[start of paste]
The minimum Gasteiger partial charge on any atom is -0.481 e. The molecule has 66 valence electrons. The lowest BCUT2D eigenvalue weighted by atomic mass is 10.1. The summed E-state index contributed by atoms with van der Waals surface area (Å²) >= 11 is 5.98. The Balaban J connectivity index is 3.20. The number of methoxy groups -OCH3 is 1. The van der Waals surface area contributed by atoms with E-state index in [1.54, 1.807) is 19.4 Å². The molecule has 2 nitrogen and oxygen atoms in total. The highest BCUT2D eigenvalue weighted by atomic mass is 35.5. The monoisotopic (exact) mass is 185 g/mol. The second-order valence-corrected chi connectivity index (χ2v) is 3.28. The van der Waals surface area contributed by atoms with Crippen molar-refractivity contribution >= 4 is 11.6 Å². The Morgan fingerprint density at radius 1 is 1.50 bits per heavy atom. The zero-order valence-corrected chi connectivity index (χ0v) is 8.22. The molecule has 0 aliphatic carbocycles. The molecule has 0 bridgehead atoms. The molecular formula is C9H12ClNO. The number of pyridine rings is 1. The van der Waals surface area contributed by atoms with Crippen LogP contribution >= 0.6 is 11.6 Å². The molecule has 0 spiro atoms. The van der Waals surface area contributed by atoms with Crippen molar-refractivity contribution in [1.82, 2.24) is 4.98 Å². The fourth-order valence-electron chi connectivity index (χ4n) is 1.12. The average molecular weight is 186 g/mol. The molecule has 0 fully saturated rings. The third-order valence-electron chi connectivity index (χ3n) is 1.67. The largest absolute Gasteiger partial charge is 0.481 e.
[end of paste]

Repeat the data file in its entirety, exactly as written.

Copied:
The minimum Gasteiger partial charge on any atom is -0.481 e. The molecule has 66 valence electrons. The lowest BCUT2D eigenvalue weighted by atomic mass is 10.1. The summed E-state index contributed by atoms with van der Waals surface area (Å²) >= 11 is 5.98. The Balaban J connectivity index is 3.20. The number of methoxy groups -OCH3 is 1. The van der Waals surface area contributed by atoms with E-state index in [1.54, 1.807) is 19.4 Å². The molecule has 2 nitrogen and oxygen atoms in total. The highest BCUT2D eigenvalue weighted by atomic mass is 35.5. The monoisotopic (exact) mass is 185 g/mol. The second-order valence-corrected chi connectivity index (χ2v) is 3.28. The van der Waals surface area contributed by atoms with Crippen molar-refractivity contribution >= 4 is 11.6 Å². The Morgan fingerprint density at radius 1 is 1.50 bits per heavy atom. The zero-order valence-corrected chi connectivity index (χ0v) is 8.22. The molecule has 0 aliphatic carbocycles. The molecule has 0 bridgehead atoms. The molecular formula is C9H12ClNO. The number of pyridine rings is 1. The van der Waals surface area contributed by atoms with Crippen LogP contribution >= 0.6 is 11.6 Å². The molecule has 0 spiro atoms. The van der Waals surface area contributed by atoms with Crippen molar-refractivity contribution in [1.82, 2.24) is 4.98 Å². The fourth-order valence-electron chi connectivity index (χ4n) is 1.12. The average molecular weight is 186 g/mol. The molecule has 0 fully saturated rings. The third-order valence-electron chi connectivity index (χ3n) is 1.67. The largest absolute Gasteiger partial charge is 0.481 e.